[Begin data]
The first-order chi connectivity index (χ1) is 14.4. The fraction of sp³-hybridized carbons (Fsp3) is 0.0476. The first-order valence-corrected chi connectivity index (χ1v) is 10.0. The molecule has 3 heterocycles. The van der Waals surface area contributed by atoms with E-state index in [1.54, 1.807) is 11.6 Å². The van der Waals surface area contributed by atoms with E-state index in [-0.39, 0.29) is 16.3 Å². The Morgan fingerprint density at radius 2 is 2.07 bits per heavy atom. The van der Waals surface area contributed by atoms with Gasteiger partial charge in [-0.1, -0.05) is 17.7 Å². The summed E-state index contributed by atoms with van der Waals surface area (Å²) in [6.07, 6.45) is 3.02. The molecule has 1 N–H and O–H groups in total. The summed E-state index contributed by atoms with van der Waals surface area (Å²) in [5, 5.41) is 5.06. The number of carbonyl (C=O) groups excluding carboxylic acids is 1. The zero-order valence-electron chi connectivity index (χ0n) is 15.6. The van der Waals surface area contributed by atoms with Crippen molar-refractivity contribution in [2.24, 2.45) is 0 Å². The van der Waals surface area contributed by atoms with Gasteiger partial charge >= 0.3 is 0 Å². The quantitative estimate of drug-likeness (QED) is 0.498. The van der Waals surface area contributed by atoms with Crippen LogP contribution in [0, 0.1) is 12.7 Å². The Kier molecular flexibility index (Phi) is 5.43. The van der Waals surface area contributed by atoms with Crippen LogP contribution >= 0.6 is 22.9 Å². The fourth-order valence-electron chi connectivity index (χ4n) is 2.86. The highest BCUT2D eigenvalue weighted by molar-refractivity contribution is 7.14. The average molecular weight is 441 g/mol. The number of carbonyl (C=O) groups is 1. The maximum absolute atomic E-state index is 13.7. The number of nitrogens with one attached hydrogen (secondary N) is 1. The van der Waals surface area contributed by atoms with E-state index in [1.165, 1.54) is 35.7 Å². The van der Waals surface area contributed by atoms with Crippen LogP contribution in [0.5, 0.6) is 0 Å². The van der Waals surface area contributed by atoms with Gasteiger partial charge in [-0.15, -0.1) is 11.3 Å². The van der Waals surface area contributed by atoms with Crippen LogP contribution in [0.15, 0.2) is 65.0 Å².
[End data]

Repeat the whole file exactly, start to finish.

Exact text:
The first-order chi connectivity index (χ1) is 14.4. The fraction of sp³-hybridized carbons (Fsp3) is 0.0476. The first-order valence-corrected chi connectivity index (χ1v) is 10.0. The molecule has 3 heterocycles. The van der Waals surface area contributed by atoms with E-state index in [1.54, 1.807) is 11.6 Å². The van der Waals surface area contributed by atoms with E-state index in [-0.39, 0.29) is 16.3 Å². The Morgan fingerprint density at radius 2 is 2.07 bits per heavy atom. The van der Waals surface area contributed by atoms with Gasteiger partial charge in [-0.1, -0.05) is 17.7 Å². The summed E-state index contributed by atoms with van der Waals surface area (Å²) in [6.07, 6.45) is 3.02. The molecule has 1 N–H and O–H groups in total. The summed E-state index contributed by atoms with van der Waals surface area (Å²) in [5, 5.41) is 5.06. The number of carbonyl (C=O) groups excluding carboxylic acids is 1. The zero-order valence-electron chi connectivity index (χ0n) is 15.6. The van der Waals surface area contributed by atoms with Crippen molar-refractivity contribution in [2.24, 2.45) is 0 Å². The van der Waals surface area contributed by atoms with Gasteiger partial charge >= 0.3 is 0 Å². The quantitative estimate of drug-likeness (QED) is 0.498. The van der Waals surface area contributed by atoms with Crippen LogP contribution in [0, 0.1) is 12.7 Å². The Kier molecular flexibility index (Phi) is 5.43. The van der Waals surface area contributed by atoms with Crippen LogP contribution >= 0.6 is 22.9 Å². The fourth-order valence-electron chi connectivity index (χ4n) is 2.86. The highest BCUT2D eigenvalue weighted by molar-refractivity contribution is 7.14. The average molecular weight is 441 g/mol. The number of carbonyl (C=O) groups is 1. The maximum absolute atomic E-state index is 13.7. The number of nitrogens with one attached hydrogen (secondary N) is 1. The van der Waals surface area contributed by atoms with E-state index in [1.165, 1.54) is 35.7 Å². The van der Waals surface area contributed by atoms with Crippen LogP contribution in [0.5, 0.6) is 0 Å². The van der Waals surface area contributed by atoms with Gasteiger partial charge in [-0.15, -0.1) is 11.3 Å². The van der Waals surface area contributed by atoms with Crippen LogP contribution in [0.15, 0.2) is 65.0 Å².